` Month   Stock   Market     Stock      Market   End    Price   Level      Return     Return    --------------------------------------------------Oct-00	 \$3.72 	1,429.40		Nov-00	 \$3.97 	1,314.95     0.0672     -0.0801Dec-00	 \$3.88 	1,320.28    -0.0239      0.0041Jan-01	 \$4.72 	1,366.01     0.2181      0.0346Feb-01	 \$5.25 	1,239.94     0.1123     -0.0923Mar-01	 \$5.50 	1,160.33     0.0476     -0.0642Apr-01	 \$5.22 	1,249.46    -0.0518      0.0768May-01	 \$7.13 	1,255.82     0.3672      0.0051Jun-01	 \$6.50 	1,224.42    -0.0884     -0.0250Jul-01	 \$6.80 	1,211.23     0.0462     -0.0108Aug-01	 \$5.95 	1,133.58    -0.1250     -0.0641Sep-01	 \$5.23 	1,040.94    -0.1218     -0.0817Oct-01	 \$5.88 	1,059.01     0.1244      0.0174Nov-01	 \$7.43 	1,139.45     0.2638      0.0760Dec-01	 \$8.16 	1,148.08     0.0983      0.0076Jan-02	 \$8.44 	1,130.20     0.0349     -0.0156Feb-02	 \$8.40 	1,106.73    -0.0047     -0.0208Mar-02	 \$7.62 	1,147.39    -0.0935      0.0367Apr-02	 \$7.71 	1,076.64     0.0125     -0.0617May-02	 \$8.05 	1,067.14     0.0441     -0.0088Jun-02	 \$8.43    989.81     0.0466     -0.0725Jul-02	 \$8.09 	  911.62    -0.0398     -0.0790Aug-02	 \$8.69 	  916.07     0.0742      0.0049Sep-02	 \$8.45 	  815.29    -0.0276     -0.1100Oct-02	\$10.12 	  885.77     0.1976  	 0.0864Nov-02	\$11.98    936.31     0.1833      0.0571Dec-02	\$10.05 	  879.82    -0.1608     -0.0603Jan-03	\$12.48 	  855.70     0.2413     -0.0274Feb-03	\$12.66 	  841.15     0.0148     -0.0170Mar-03	\$12.76 	  848.18     0.0075      0.0084Apr-03	\$15.19 	  916.92     0.1905      0.0810May-03	\$15.63 	  963.59     0.0290      0.0509Jun-03	\$13.63 	  974.51    -0.1277      0.0113Jul-03	\$17.80 	  990.31     0.3059      0.0162Aug-03	\$21.51 	1,008.01     0.2084      0.0179Sep-03	\$20.10 	  995.97    -0.0656     -0.0119Oct-03	\$23.98 	1,050.71     0.1930      0.0550Nov-03	\$21.40 	1,058.20    -0.1076      0.0071Dec-03	\$22.30 	1,111.92     0.0418      0.0508Jan-04	\$28.33 	1,131.13     0.2705      0.0173Feb-04	\$22.53 	1,144.94    -0.2048      0.0122Mar-04	\$22.72 	1,126.21     0.0084     -0.0164Apr-04	\$21.50 	1,107.30    -0.0535     -0.0168May-04	\$23.36 	1,120.68     0.0865      0.0121Jun-04	\$24.55 	1,140.84     0.0507      0.0180Jul-04	\$23.88 	1,101.72    -0.0273     -0.0343Aug-04	\$23.82 	1,104.24    -0.0023      0.0023Sep-04	\$25.26 	1,114.58     0.0602      0.0094Oct-04	\$25.32 	1,130.20     0.0026      0.0140Nov-04	\$30.71 	1,173.82     0.2127      0.0386Dec-04	\$29.90 	1,211.92    -0.0262      0.0325Jan-05	\$33.85 	1,181.27     0.1319     -0.0253Feb-05	\$40.25 	1,203.60     0.1892      0.0189Mar-05	\$42.34 	1,180.59     0.0519     -0.0191Apr-05	\$47.58 	1,156.85     0.1238     -0.0201May-05	\$60.13 	1,191.50     0.2638      0.0300Jun-05	\$47.38 	1,191.33    -0.2120     -0.0001Jul-05	\$57.92 	1,234.18     0.2225      0.0360Aug-05	\$65.00 	1,220.33     0.1222     -0.0112Sep-05	\$69.09 	1,228.81     0.0629      0.0069`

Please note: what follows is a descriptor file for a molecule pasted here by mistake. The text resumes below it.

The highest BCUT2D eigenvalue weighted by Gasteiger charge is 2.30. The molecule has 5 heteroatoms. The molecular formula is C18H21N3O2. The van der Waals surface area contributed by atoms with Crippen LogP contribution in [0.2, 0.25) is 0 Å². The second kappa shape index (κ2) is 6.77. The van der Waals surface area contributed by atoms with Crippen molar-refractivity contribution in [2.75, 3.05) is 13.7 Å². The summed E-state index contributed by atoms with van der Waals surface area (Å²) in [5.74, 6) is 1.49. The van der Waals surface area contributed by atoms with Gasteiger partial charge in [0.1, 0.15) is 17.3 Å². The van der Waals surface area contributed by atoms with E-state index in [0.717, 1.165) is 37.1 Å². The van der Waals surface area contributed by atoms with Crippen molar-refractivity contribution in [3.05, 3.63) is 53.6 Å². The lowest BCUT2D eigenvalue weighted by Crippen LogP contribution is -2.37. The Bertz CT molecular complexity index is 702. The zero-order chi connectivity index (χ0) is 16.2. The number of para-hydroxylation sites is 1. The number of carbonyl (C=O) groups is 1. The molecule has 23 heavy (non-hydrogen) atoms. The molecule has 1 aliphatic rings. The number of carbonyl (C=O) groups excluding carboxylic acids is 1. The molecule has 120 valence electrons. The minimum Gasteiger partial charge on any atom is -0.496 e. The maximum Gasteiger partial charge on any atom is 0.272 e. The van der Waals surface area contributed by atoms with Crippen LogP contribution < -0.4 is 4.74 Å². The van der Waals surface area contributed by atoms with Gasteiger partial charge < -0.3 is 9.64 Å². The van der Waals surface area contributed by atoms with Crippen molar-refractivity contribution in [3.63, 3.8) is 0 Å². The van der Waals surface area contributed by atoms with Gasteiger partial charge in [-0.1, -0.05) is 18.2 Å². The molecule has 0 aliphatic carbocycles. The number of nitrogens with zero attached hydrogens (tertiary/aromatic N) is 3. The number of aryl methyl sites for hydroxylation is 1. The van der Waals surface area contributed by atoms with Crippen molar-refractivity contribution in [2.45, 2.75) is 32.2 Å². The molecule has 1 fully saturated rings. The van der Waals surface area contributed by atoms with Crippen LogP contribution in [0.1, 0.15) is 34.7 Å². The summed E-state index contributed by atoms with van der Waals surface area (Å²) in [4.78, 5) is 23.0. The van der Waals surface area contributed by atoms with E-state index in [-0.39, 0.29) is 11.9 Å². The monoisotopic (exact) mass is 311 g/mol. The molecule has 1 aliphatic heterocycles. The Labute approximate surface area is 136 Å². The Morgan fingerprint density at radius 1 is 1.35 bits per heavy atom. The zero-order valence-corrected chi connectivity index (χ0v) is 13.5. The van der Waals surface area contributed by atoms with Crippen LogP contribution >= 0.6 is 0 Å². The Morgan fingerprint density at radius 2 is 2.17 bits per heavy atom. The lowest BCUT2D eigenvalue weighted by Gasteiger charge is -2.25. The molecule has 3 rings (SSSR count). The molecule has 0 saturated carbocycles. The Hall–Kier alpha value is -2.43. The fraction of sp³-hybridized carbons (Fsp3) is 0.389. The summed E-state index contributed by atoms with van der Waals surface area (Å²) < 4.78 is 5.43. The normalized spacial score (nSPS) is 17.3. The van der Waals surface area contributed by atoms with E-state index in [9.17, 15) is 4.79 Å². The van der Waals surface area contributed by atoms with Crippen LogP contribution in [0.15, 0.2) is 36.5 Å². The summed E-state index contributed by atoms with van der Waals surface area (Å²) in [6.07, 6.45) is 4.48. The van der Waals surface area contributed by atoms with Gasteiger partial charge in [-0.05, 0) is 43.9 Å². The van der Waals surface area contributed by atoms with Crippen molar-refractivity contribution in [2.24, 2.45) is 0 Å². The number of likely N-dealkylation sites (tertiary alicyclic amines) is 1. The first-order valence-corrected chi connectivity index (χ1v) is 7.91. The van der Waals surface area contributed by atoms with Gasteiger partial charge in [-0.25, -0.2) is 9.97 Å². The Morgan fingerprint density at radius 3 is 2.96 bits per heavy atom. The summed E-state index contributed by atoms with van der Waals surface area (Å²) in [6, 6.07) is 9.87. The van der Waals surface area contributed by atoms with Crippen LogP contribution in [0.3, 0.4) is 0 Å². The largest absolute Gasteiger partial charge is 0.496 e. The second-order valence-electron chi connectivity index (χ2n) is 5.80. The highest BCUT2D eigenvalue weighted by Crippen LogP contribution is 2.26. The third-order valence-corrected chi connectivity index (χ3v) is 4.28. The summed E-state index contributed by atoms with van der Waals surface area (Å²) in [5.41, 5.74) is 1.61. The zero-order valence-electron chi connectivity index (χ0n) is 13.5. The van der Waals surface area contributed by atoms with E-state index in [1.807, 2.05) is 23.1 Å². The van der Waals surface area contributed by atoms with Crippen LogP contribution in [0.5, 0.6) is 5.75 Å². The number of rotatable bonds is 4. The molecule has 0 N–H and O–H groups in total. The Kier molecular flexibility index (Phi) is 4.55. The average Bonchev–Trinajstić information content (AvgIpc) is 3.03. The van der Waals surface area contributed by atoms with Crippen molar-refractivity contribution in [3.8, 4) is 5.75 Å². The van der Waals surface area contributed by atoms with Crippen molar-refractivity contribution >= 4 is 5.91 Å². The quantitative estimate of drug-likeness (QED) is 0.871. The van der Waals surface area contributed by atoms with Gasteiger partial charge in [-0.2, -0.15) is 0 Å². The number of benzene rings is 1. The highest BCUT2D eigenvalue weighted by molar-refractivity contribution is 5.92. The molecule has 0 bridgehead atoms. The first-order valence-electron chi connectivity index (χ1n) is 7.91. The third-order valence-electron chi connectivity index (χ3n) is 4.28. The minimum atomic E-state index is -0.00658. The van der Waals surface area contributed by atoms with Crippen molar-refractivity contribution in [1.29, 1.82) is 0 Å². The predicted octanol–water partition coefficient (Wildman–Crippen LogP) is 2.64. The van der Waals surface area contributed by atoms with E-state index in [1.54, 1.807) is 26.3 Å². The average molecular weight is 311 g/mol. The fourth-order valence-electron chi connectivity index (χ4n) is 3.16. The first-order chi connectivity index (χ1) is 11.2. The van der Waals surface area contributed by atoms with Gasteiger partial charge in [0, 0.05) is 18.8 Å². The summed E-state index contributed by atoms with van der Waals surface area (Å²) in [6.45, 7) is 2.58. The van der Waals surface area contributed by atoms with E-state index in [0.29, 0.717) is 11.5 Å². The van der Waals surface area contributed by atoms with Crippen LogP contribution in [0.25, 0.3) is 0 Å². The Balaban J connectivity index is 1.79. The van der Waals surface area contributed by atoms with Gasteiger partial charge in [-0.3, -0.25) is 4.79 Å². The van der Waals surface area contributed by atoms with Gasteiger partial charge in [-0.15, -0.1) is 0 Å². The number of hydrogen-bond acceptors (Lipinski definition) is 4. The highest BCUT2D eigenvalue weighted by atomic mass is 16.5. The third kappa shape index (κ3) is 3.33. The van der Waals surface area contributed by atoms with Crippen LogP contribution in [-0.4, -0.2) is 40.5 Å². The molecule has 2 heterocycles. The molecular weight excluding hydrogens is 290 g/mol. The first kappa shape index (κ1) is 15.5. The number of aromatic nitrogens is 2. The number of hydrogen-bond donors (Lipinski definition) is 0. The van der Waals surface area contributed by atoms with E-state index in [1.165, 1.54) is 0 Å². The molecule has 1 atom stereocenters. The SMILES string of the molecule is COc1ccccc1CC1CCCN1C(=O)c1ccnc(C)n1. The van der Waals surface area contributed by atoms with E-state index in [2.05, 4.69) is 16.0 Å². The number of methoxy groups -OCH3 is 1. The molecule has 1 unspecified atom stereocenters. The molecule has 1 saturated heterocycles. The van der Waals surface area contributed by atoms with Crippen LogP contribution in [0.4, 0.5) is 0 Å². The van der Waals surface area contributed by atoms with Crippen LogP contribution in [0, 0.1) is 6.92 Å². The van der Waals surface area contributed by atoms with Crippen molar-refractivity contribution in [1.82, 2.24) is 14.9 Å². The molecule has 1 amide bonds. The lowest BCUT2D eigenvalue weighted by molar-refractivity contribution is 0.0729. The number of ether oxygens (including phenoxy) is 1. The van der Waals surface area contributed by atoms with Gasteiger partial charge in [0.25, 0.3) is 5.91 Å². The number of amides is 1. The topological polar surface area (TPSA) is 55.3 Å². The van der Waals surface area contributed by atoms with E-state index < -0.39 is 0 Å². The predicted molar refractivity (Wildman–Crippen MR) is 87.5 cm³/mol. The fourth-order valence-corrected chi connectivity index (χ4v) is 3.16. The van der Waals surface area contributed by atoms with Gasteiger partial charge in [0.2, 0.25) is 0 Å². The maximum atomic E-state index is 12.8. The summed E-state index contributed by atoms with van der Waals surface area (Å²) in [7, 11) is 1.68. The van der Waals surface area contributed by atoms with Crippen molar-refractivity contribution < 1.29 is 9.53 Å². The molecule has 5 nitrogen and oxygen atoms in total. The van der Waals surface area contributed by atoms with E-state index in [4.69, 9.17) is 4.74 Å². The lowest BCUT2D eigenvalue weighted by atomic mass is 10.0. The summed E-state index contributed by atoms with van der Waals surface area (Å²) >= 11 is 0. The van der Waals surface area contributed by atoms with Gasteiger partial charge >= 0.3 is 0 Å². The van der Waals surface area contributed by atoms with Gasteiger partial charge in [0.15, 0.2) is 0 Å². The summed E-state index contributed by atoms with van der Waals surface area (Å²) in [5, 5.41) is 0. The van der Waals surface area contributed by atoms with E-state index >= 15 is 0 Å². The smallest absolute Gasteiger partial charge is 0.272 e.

After you've run your regression, you'll end up with an output as per below. The important numbers are bolded for discussion: